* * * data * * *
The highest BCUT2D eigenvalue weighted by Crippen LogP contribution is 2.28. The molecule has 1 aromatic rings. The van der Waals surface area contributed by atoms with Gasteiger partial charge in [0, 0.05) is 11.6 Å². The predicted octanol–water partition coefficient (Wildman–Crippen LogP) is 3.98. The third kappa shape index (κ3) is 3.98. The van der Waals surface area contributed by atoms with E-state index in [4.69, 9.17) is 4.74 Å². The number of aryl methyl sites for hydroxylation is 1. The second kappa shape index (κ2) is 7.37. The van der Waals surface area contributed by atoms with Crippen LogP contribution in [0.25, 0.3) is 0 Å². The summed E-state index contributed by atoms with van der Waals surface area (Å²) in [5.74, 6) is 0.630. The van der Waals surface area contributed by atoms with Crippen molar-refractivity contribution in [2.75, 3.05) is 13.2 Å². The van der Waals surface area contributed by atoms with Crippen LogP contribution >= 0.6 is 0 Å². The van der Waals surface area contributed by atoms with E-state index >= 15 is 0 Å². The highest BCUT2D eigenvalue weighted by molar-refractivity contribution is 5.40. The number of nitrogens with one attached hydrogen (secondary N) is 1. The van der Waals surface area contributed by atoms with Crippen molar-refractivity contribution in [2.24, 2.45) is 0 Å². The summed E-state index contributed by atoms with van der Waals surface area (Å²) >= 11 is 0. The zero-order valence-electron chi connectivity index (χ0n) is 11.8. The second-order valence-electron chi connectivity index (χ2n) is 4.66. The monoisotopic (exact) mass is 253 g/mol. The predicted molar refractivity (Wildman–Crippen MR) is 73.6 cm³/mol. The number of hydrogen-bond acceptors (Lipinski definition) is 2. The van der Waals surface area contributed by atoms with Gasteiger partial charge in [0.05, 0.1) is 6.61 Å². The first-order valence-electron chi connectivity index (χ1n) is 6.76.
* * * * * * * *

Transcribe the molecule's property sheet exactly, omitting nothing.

The highest BCUT2D eigenvalue weighted by Crippen LogP contribution is 2.28. The molecule has 1 aromatic rings. The van der Waals surface area contributed by atoms with Gasteiger partial charge in [0, 0.05) is 11.6 Å². The predicted octanol–water partition coefficient (Wildman–Crippen LogP) is 3.98. The third kappa shape index (κ3) is 3.98. The van der Waals surface area contributed by atoms with E-state index in [4.69, 9.17) is 4.74 Å². The number of aryl methyl sites for hydroxylation is 1. The second kappa shape index (κ2) is 7.37. The van der Waals surface area contributed by atoms with Crippen LogP contribution in [0.25, 0.3) is 0 Å². The summed E-state index contributed by atoms with van der Waals surface area (Å²) in [5.74, 6) is 0.630. The van der Waals surface area contributed by atoms with Crippen molar-refractivity contribution in [2.75, 3.05) is 13.2 Å². The van der Waals surface area contributed by atoms with Crippen LogP contribution >= 0.6 is 0 Å². The van der Waals surface area contributed by atoms with E-state index >= 15 is 0 Å². The highest BCUT2D eigenvalue weighted by molar-refractivity contribution is 5.40. The number of nitrogens with one attached hydrogen (secondary N) is 1. The van der Waals surface area contributed by atoms with Crippen molar-refractivity contribution in [2.24, 2.45) is 0 Å². The summed E-state index contributed by atoms with van der Waals surface area (Å²) >= 11 is 0. The zero-order valence-electron chi connectivity index (χ0n) is 11.8. The second-order valence-electron chi connectivity index (χ2n) is 4.66. The monoisotopic (exact) mass is 253 g/mol. The predicted molar refractivity (Wildman–Crippen MR) is 73.6 cm³/mol. The number of hydrogen-bond acceptors (Lipinski definition) is 2. The van der Waals surface area contributed by atoms with Gasteiger partial charge in [0.05, 0.1) is 6.61 Å². The first-order valence-electron chi connectivity index (χ1n) is 6.76.